Tuesday, June 5, 2012
Callisto and Son: A Tragedy of Jealously
Callisto was another maiden who excited the jealousy of Juno, and the goddess changed her into a bear. Let it be noted here that Callisto did not return the affections of Jupiter, but was in love with the goddess Artemis and was only tricked into making love with Jupiter when he took the form of Artemis.
Juno, however, did not care about any of that. "I will take away," said she, :"that beauty with which you have captivated my husband." Down fell Callisto on her hands and knees; she tried to stretch out her arms in supplication,-- they were already beginning to be covered with black hair. Her hands grew rounded, became armed with crooked claws, and served for feet; her mouth, which Jupiter used to praise for its beauty, became a horrid pair of jaws; her voice, which if unchanged would have moved the heart to pity, became a growl, more fit to inspire terror. Yet her former disposition remained, and, with continued groaning, she bemoaned her fate, and stood upright as well as she could, lifting up her paws to beg for mercy; and felt that Jupiter was unkind, though she could not tell him so.
Ah, how often, afraid to stay in the woods all night alone, she wandered about the neighborhood of her former haunts; how often, frightened by the dogs, did she, so lately a huntress, fly in terror from the hunters! Often she fled from the wild beasts, forgetting that she was now a wild beast herself; and, bear as she was, was afraid of the bears.
One day a youth espied her as he was hunting. She saw him and recognized him as her own son, Arcas, child of her undesired and ill-fated union with Jupiter, now grown into a young man. She stopped, and felt inclined to embrace him. As she was about to approach, he, alarmed, raised his hunting spear, and was on the point of transfixing her, when Jupiter, beholding, arrested the crime, and, snatching away both of them, placed them in the heavens as the Great and Little Bear.
Juno was in a rage to see her rival so set in honor, and hastened to ancient Tethys and Oceanus, the powers of ocean, and, in answer to their inquiries, thus told the cause of her coming; "Do you ask why I, the queen of the gods, have left the heavenly plains and sought your depths. Learn that I am supplanted in heaven,-- my place is given to another. You will hardly believe me; but look when night darkens the world, and you shall see the two, of whom I have so much reason to complain, exalted to the heavens, in that part where the circle is the smallest, in the neighborhood of the pole. Why should any one hereafter tremble at the thought of offending Juno, when such rewards are the consequence of my displeasure! See what I have been able to effect! I forbade her to wear the human form,-- she is placed among the stars! So do my punishments result,-- such is the extent of my power! Better that she should have resumed her former shape, as I permitted Io to do. Perhaps he means to marry her, and put me away! But you, my foster parents, if you feel for me, and see with displeasure this unworthy treatment of me, show it, I beseech you, by forbidding this guilty couple from coming into your waters." The powers of the ocean assented, and consequently the two constellations of the Great and Little Bear move round and round in heaven, but never sink, as the other stars do, beneath the ocean.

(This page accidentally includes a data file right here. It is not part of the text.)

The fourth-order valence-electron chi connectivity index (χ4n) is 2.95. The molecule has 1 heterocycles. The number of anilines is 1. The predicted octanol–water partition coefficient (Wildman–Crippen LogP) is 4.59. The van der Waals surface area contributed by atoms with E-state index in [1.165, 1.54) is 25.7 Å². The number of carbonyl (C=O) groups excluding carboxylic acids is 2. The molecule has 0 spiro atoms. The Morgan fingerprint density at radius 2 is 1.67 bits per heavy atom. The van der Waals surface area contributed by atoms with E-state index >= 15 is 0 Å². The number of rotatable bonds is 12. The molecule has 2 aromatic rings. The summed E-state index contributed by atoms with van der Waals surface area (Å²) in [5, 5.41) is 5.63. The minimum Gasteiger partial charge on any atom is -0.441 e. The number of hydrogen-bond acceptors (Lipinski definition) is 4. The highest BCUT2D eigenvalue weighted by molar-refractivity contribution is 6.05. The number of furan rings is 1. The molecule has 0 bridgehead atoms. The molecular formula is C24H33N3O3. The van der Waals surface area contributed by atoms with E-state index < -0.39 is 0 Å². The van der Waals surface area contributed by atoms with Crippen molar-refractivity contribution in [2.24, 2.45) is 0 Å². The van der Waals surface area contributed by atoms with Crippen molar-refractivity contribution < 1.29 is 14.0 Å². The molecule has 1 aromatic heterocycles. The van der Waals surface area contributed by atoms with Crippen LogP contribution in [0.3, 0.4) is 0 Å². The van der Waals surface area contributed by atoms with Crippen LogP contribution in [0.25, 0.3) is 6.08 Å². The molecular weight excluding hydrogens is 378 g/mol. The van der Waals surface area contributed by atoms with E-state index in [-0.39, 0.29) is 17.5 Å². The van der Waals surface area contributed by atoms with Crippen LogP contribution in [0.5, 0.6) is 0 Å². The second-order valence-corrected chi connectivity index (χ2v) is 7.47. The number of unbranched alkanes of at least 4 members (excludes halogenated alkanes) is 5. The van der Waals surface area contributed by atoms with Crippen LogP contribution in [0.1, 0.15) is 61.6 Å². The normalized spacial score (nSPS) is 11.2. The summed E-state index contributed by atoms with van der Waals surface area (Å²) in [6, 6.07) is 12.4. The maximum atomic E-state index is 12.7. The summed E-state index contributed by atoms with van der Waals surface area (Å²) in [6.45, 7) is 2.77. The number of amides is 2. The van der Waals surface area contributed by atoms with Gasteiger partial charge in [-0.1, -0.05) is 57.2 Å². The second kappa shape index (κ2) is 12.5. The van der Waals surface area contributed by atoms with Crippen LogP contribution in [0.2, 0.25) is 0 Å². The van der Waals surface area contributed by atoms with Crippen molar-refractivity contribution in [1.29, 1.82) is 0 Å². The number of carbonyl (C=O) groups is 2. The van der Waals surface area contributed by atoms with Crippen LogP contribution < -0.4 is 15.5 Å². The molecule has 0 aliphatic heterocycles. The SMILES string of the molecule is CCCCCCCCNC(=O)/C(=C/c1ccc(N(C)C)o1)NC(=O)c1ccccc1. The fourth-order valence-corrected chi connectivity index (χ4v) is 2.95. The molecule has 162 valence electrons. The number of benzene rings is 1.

Milton alludes to the fact that the constellation of the Bear never sets, when he says,
"Let my lamp at midnight hour
Be seen in some high lonely tower,
Where I may oft outwatch the Bear."
And Prometheus, in James Russell Lowell's poem, says,
"One after one the stars have risen and set,
Sparkling upon the hoar-frost of my chain;
The Bear that prowled all night about the fold
Of the North Star, hath shrunk into his den,
Scared by the blithsome footsteps of the dawn."
The last star in the tail of the Little Bear is the Pole star, called also the Cynosure. Milton says,
"Straight mine eye hath caught new pleasures
While the landscape round it measures.
* * * * * * * *
Towers and battlements it sees
Bosomed high in tufted trees,
Where perhaps some beauty lies
The Cynosure of neighboring eyes."
The reference here is both to the Pole-star as the guide of mariners, and to the magnetic attraction of the North. He calls it also the "Star of Aready," because Callisto's boy was named Arcas, and they lived in Arcadia. In Milton's Comus, the elder brother, benighted in the woods, says,
"Some gentle taper!
Through a rush candle, from the wicker hole
Of some clay habitation, visit us
With thy long leveled rule of streaming light,
And thou shalt be our star of Aready,
Or Tyrian Chynsure."
Compiled From Sources In The Public Domain.
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